Worship the Glitch

It’s a feature, not a bug

If you’ve watched an ad for fibre optic broadband or the latest iPhone, you’d be forgiven for thinking that by parting with a (fairly substantial) splodge of wonga, you’ll soon be immersed in a brave new techno-utopia.

In reality, the experience is rarely as seamless as it is meant to be.  Technology is characterised by glitches and frustrations at the same time as it empowers us with limitless information, and probably all of us have moments when we’re tempted to toss the blasted thing out the window and go back to subsistence farming and warming ourselves by the fire. It’s enough to put some people off using IT altogether – at least till they get it sorted.

Apart from a sometimes disturbing signal to noise ratio, there are three main categories of glitches:  compatibility, connectivity and built in redundancy.

Compatability

ICTs are still very much in development, and still characterised by format wars. There are few standard formats, and there is an ideological battle between proprietary formats, produced by corporations for profit, and free and open formats. MP3 is a proprietary format; the patent is owned by Fraunhofer Gesellschaft. This has implications, as the company could theoretically charge you rent for listening to music using the format (though they are more likely to sue the makers of MP3 players). There are free and open music formats that are just as good or better,  such as OGG and FLAC, but the software on many audio players won’t play them. You have the same problem with Microsoft’s DOC format, and the open alternative, ODT. Proprietary software has crippleware, DRM and other restrictions that limit your experience in order to keep you penned in and spending money – Apple is particularly guilty of the corporate lock-in.

The Open Source software movement attempts to create universal, copyright free standards, but because software developers and hardware manufacturers often won’t share their knowledge, these have to be reverse engineered and often don’t work – as anyone who has tried using Flash on Linux will confirm.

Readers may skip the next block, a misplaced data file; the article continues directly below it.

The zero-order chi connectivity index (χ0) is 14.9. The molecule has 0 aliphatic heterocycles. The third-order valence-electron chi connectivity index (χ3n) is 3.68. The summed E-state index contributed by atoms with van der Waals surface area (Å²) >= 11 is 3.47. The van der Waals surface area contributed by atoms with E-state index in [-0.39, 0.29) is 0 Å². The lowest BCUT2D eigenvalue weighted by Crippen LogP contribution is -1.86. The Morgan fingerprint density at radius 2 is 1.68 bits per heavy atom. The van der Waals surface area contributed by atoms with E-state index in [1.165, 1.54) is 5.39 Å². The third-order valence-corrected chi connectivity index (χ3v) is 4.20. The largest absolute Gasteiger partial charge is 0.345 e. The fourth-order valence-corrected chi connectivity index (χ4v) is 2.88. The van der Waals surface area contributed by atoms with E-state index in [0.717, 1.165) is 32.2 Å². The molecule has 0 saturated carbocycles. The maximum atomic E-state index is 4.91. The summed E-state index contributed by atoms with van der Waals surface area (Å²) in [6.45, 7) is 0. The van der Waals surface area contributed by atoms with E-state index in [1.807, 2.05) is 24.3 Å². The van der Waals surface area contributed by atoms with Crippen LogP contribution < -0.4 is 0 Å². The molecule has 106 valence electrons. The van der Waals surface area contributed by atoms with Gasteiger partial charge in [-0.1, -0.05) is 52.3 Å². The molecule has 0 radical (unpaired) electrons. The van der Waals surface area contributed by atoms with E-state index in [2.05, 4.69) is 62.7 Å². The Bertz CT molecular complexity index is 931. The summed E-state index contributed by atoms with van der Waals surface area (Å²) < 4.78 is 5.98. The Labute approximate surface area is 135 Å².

Personally, I think unions should be arguing for free and public formats, but that’s a discussion for another day. The result, however, is that you’ll often find that your software won’t work with your hardware, because you don’t have the correct drivers, because the companies behind the products fell out with each other. Or you’ll produce a document that a colleague can’t open, and spend ages trying to convert it into a format you can both use.

Connectivity

We are sold hardware that does not yet have an adequate infrastructure to support it. Cloud computing, netbooks, smart phones and iPads all require high speed Internet connections to be available at all times, to be able to transmit high levels of data. Data is expensive, and rare. The 3G signal that is available across much of the UK is inadequate for providing a seamless experience. Where I live in Scotland, the 3G network covers the central belt, and small areas around the cities of Aberdeen and Inverness. In the Highlands, where a connection is needed most, there is no signal, and even in the city centres I often can’t connect. Lots of cafes have free wifi, but in my experience this rarely works very well.